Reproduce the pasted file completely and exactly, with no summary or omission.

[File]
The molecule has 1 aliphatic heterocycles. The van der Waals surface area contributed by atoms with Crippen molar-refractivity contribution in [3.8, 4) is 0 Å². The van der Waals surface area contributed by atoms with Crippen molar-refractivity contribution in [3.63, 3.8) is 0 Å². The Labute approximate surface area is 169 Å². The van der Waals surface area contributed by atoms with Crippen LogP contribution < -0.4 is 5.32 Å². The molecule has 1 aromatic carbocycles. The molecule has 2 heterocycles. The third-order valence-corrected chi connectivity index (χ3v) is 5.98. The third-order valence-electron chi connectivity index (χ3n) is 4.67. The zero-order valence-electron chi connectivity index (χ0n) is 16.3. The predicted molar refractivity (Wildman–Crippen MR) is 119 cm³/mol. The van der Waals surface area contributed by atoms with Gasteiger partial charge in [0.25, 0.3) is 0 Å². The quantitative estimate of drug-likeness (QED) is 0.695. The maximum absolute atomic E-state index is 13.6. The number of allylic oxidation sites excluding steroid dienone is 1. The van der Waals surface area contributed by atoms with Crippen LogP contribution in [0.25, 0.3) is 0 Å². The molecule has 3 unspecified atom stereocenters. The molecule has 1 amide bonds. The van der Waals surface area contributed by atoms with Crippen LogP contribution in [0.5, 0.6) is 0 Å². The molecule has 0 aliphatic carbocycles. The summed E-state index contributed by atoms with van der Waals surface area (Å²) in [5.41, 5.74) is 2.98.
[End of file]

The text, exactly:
The molecule has 1 aliphatic heterocycles. The van der Waals surface area contributed by atoms with Crippen molar-refractivity contribution in [3.8, 4) is 0 Å². The van der Waals surface area contributed by atoms with Crippen molar-refractivity contribution in [3.63, 3.8) is 0 Å². The Labute approximate surface area is 169 Å². The van der Waals surface area contributed by atoms with Crippen LogP contribution < -0.4 is 5.32 Å². The molecule has 1 aromatic carbocycles. The molecule has 2 heterocycles. The third-order valence-corrected chi connectivity index (χ3v) is 5.98. The third-order valence-electron chi connectivity index (χ3n) is 4.67. The zero-order valence-electron chi connectivity index (χ0n) is 16.3. The predicted molar refractivity (Wildman–Crippen MR) is 119 cm³/mol. The van der Waals surface area contributed by atoms with Gasteiger partial charge in [0.25, 0.3) is 0 Å². The quantitative estimate of drug-likeness (QED) is 0.695. The maximum absolute atomic E-state index is 13.6. The number of allylic oxidation sites excluding steroid dienone is 1. The van der Waals surface area contributed by atoms with Crippen LogP contribution in [0.25, 0.3) is 0 Å². The molecule has 3 unspecified atom stereocenters. The molecule has 1 amide bonds. The van der Waals surface area contributed by atoms with Crippen LogP contribution in [0.5, 0.6) is 0 Å². The molecule has 0 aliphatic carbocycles. The summed E-state index contributed by atoms with van der Waals surface area (Å²) in [5.41, 5.74) is 2.98.